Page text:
The influence of fire on the design of polymer composite pipes and panels for offshore structures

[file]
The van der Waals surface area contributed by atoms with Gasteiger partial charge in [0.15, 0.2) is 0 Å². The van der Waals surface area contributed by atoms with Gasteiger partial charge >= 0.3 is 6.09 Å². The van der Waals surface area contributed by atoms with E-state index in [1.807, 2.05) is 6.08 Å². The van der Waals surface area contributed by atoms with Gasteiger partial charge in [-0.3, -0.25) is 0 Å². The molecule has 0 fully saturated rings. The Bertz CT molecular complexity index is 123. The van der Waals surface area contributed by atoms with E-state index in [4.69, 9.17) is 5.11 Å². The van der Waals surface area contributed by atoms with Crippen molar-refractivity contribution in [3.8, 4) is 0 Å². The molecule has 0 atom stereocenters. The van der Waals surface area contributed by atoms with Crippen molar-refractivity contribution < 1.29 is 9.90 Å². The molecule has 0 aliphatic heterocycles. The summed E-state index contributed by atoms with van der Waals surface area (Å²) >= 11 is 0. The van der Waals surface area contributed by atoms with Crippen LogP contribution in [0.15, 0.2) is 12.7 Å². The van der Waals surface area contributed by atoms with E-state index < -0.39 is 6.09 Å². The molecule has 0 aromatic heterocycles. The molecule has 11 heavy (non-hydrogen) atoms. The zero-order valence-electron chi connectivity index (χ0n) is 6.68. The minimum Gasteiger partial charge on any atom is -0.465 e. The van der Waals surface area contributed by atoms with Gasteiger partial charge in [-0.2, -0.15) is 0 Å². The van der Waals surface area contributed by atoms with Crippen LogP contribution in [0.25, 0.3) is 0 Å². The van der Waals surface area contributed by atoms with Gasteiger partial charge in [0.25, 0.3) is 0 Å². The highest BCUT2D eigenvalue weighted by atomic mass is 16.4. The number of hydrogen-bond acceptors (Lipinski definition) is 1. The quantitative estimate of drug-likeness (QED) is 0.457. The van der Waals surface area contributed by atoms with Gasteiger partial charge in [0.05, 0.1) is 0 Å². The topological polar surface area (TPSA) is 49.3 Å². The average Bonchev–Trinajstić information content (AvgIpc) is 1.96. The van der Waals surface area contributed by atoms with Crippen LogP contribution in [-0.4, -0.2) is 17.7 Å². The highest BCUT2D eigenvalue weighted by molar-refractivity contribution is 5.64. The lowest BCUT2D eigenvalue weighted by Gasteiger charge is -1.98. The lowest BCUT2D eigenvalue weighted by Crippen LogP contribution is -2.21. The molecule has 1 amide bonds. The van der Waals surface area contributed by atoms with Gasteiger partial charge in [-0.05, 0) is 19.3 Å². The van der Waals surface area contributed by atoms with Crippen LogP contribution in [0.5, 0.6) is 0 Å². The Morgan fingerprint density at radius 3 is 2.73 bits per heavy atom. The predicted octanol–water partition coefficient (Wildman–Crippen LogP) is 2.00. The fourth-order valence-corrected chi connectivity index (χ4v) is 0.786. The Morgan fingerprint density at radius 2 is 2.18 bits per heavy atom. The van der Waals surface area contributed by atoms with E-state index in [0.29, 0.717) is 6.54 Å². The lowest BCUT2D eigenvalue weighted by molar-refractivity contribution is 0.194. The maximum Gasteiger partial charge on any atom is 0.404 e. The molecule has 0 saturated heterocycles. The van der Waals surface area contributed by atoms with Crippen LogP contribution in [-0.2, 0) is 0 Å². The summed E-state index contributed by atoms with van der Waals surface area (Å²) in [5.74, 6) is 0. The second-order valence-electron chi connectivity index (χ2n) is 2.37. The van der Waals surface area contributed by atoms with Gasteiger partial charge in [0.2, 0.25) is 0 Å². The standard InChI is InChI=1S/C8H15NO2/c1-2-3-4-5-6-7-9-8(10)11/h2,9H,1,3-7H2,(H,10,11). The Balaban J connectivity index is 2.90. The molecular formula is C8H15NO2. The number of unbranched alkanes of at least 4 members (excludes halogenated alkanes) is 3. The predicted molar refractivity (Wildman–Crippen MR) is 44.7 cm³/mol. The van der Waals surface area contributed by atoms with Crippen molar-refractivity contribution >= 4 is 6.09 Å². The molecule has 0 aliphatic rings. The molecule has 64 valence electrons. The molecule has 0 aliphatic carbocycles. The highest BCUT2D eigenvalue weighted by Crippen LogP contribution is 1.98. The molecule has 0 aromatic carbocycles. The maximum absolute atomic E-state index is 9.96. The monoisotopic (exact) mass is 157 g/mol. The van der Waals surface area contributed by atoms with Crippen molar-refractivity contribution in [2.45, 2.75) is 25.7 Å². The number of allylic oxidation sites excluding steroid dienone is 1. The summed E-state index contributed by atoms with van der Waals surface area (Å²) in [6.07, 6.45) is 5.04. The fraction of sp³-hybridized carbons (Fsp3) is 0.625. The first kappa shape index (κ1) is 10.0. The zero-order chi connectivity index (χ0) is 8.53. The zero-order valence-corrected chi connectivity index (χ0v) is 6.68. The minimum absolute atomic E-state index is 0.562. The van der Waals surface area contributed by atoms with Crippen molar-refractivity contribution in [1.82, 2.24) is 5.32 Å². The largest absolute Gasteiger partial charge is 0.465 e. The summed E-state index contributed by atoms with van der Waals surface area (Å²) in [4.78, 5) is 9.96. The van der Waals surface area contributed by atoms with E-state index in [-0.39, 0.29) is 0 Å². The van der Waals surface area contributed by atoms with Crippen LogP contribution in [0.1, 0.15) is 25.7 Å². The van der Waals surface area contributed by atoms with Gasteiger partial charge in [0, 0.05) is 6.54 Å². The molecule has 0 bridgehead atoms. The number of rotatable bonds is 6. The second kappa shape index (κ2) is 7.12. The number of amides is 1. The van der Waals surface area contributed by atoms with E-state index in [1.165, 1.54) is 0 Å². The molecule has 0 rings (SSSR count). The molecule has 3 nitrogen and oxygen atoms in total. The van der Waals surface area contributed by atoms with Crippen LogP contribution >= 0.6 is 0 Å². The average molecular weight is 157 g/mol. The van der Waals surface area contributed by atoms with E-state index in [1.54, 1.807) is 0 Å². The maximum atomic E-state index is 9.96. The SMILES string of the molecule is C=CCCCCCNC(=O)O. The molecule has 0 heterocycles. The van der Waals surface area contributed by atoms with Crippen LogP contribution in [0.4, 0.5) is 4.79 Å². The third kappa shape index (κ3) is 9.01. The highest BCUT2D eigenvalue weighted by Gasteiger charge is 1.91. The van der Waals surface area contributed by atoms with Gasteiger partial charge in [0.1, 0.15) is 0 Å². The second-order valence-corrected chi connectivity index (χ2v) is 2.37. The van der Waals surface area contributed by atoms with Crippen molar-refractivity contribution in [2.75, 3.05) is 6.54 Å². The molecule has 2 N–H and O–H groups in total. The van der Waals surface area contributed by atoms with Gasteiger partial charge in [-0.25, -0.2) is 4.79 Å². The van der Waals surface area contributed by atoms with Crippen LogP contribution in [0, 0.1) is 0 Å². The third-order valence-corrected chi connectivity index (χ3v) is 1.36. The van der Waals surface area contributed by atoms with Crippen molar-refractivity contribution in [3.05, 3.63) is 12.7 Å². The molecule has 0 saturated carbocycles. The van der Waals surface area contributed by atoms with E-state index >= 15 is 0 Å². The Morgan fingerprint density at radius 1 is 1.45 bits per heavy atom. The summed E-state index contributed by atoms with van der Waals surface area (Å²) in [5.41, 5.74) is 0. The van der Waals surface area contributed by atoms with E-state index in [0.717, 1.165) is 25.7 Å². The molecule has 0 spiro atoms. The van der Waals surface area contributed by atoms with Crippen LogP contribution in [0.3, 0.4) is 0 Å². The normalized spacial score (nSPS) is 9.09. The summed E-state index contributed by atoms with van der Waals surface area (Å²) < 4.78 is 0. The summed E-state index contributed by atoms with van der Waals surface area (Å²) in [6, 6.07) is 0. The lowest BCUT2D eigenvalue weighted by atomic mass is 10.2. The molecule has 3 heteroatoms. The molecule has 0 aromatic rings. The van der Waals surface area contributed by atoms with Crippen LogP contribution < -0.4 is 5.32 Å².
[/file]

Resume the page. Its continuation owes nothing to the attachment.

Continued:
Stainless and other high quality steels are used extensively in the topside construction of oil rigs. Steel is heavy, expensive and even the special grades are prone to corrosion in the aggressive marine environment. New materials are needed which are lighter, more cost effective and free from corrosion related problems. Glass fibre reinforced plastics (GRP) have the required properties but their performance in fire conditions is not known. Fire is a very real and possibly catastrophic threat. Before specifying the use of GRP components it is essential to quantify their reaction to fire. Panels and pipes to be used in fire risk areas were the components of interest, and the objectives of the research, based on experimental testing, were as follows: 1) To evaluate GRP laminates for use as structural panel skins, noting their structural and fire performance. 2)To develop incombustible, low cost cores for sandwich panels. 3) To produce sandwich panel design proposals which satisfy specified fire exposure requirements. 4)To assess the fire performance of empty and dry, stagnant water filled and flowing water filled polymer composite pipes with or without fire protection. 5) To use finite difference modelling as part of the design process for fire exposed pipes and panels. Factors of water content for hygroscopic cores and the ablation mechanism of fire exposed GRP were taken account of. 6) To assess the validity of the standard furnace fire resistance test with respect to combustible materials, and with respect to the reproducibility of results between different furnace arrangements.